Quote: “Findings from an Oregon State University study into the effects of radiofrequency radiation generated by the wireless technology that will soon be the standard for cell phones suggest few health impacts.”
But … reading carefully, quote: “Researchers conducted the research using embryonic zebrafish, a model organism often used to discover interactions between environmental stressors and biological systems. Zebrafish and humans have similar developmental processes and are similar on a genomic level, meaning zebrafish research can easily be applied to humans.”
A hiking buddy and I planned on taking an alternative route up Fuji Mnt, but the trail was so poorly maintained at the trailhead, we punted, and returned to the main Fuji Mnt trail off of the Waldo Lake road (same hike from last week). This time did not disappoint either!
The weather was about the same as last week, but there was hardly any snow / ice left, so a much safer hike … no less outstanding, however!
Quote: “Ancient humans, Neanderthals and Denisovans were genetically closer than polar bears and brown bears, and so, like the bears, were able to easily produce healthy, fertile hybrids according to a study, led by the University of Oxford’s School of Archaeology.”
So when you have that urge to dive into the ‘man cave’ or whatever …
Or, when you think that you have super human species genetic powers that will change the world … many people before you had the same capability, and look where we are today
As part of a quick trip over the cascades, I planned a last minute hike on the way back – Fuji Mountain (All Trails). Initially, the hike was to be from Salt Creek to Vivian Lake, but that seemed too relaxed … so random selection was Fuji Mountain.
Fuji Mountain turned out to be one of the very best below pass hikes in all of my OR hiking. A strenuous forest hike thru unique ecosystems that ends in a spectacular 360 vista.
Our friend and hiking buddy Jeff suggested that I try out trail runner shoes and give up my long-loved Keen hiking boots – due to a blister and a bad quality new pair of boots (to be returned), I hiked in old sneakers for the first time in decades. I will most likely NOT wear boots again. Jeff was right!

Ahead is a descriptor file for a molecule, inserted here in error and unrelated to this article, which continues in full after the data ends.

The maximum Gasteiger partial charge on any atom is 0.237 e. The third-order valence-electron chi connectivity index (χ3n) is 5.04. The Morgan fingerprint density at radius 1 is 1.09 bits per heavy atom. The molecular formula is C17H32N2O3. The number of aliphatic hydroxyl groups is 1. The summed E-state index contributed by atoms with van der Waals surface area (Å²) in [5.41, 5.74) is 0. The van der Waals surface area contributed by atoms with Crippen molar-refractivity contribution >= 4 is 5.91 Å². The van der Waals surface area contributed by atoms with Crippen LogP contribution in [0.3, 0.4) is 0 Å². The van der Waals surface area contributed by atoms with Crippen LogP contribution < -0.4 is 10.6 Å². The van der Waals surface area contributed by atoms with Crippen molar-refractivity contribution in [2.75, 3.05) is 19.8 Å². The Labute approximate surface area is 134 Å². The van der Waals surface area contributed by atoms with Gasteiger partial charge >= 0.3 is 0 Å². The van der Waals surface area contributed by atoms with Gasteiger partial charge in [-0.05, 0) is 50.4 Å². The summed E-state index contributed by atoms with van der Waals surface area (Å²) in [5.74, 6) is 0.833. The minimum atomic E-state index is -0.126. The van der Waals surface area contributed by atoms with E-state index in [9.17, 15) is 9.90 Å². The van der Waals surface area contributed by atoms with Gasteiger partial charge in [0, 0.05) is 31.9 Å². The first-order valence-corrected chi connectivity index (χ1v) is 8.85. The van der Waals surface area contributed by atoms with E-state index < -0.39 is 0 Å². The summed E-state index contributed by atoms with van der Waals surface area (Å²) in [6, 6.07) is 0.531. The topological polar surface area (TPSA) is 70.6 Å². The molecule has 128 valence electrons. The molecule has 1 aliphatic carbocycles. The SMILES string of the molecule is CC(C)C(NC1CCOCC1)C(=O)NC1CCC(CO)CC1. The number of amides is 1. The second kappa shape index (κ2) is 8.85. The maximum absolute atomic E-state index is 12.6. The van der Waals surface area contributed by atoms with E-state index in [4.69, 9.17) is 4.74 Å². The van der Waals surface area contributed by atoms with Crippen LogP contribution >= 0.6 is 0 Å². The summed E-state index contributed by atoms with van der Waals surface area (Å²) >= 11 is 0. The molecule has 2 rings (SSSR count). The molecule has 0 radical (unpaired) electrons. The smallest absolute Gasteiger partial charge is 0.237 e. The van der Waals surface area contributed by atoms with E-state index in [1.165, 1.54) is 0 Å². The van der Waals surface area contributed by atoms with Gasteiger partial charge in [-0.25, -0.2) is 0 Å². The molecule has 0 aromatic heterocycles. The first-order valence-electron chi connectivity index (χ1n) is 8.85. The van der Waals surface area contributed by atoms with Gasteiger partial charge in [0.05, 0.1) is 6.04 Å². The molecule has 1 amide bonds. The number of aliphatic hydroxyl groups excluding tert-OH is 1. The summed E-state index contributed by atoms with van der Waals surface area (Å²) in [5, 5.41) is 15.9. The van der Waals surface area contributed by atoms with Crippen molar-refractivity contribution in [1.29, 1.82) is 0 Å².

Starting out, no cars at the trailhead which was very poorly marked for in-car viewing … but easy to see / find on foot
Starting out from the road the next several miles felt like a mash-up of Mt Hood, Sisters and Willamette shoulder elevation forests … hard to pinpoint if one would forget where they were … there was snow in quantities that pushed my comfort zone w/ 1 pole and no crampons.
All Trails reviews suggested two things to remember: 1) 4.5 miles of the 6 up were within the forest (pics above) and 2) at the junction around mile 4 other people could be expected. I went the full 12 miles up / down and never saw another human …
After the 4.5 miles or so in the trees, the trail winds up the rocks and pops out with a 360 degree vista that is absolutely spectacular.
Basically, a boatload of data (no pun intended) about floodplains and probability. Our primary house is on the boarder of the flood plain (we knew when we bought it), and based on this data and analysis, we might want to reconsider – ESPECIALLY when 100 year events happen every year or so … climate change denier I am not!
All one needs to do is input their address and play around with the probabilities … a great tool!
Last week, one repeat and one new foothills hikes completed – both training / conditioning hikes but with fabulous forest viewing.
First, the new one with a hiking buddy, Aubrey Mountain Trail and Eugene to Crest linked together for an almost loop of 9.5 miles. The trail weaves thru 4-5 different age forests mostly being relatively young, but with a small section of older 2nd growth. The diversity and subtle differences are worth paying attention to! During the entire hike, we saw 1 other human.
The second hike (done solo a couple days earlier) is an golden oldie that gets hiked 2-3x year, Hardesty Mountain. This is another training hike that offers few views, but a great forest experience and different than Aubrey as Hardesty faces north, while Aubrey is mostly south / south west. This was a rainy, foggy, and cooler day as well.